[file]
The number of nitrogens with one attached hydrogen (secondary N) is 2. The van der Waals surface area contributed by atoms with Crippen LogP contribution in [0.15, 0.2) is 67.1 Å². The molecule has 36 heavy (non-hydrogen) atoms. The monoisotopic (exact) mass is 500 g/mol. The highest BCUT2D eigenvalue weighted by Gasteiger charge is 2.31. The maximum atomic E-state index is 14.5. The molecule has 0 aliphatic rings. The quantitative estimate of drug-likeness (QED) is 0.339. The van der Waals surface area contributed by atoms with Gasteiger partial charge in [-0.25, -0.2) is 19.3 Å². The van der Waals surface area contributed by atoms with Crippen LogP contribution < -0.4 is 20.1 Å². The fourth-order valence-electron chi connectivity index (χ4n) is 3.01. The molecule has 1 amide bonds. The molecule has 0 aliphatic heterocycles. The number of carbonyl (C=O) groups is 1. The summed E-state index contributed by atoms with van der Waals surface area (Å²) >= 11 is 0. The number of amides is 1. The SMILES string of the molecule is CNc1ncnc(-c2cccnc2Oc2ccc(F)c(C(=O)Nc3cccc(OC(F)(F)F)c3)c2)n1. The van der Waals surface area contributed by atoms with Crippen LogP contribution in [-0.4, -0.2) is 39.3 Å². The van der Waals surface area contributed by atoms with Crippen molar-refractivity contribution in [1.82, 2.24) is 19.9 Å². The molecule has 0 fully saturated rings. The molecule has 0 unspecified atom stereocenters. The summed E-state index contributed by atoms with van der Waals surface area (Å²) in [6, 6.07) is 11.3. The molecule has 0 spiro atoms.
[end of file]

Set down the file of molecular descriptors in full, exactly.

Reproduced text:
The number of nitrogens with one attached hydrogen (secondary N) is 2. The van der Waals surface area contributed by atoms with Crippen LogP contribution in [0.15, 0.2) is 67.1 Å². The molecule has 36 heavy (non-hydrogen) atoms. The monoisotopic (exact) mass is 500 g/mol. The highest BCUT2D eigenvalue weighted by Gasteiger charge is 2.31. The maximum atomic E-state index is 14.5. The molecule has 0 aliphatic rings. The quantitative estimate of drug-likeness (QED) is 0.339. The van der Waals surface area contributed by atoms with Gasteiger partial charge in [-0.25, -0.2) is 19.3 Å². The van der Waals surface area contributed by atoms with Crippen LogP contribution < -0.4 is 20.1 Å². The fourth-order valence-electron chi connectivity index (χ4n) is 3.01. The molecule has 1 amide bonds. The molecule has 0 aliphatic heterocycles. The number of carbonyl (C=O) groups is 1. The summed E-state index contributed by atoms with van der Waals surface area (Å²) >= 11 is 0. The number of amides is 1. The SMILES string of the molecule is CNc1ncnc(-c2cccnc2Oc2ccc(F)c(C(=O)Nc3cccc(OC(F)(F)F)c3)c2)n1. The van der Waals surface area contributed by atoms with Crippen LogP contribution in [-0.4, -0.2) is 39.3 Å². The van der Waals surface area contributed by atoms with Crippen molar-refractivity contribution in [1.82, 2.24) is 19.9 Å². The molecule has 0 fully saturated rings. The molecule has 0 unspecified atom stereocenters. The summed E-state index contributed by atoms with van der Waals surface area (Å²) in [6, 6.07) is 11.3. The molecule has 0 spiro atoms.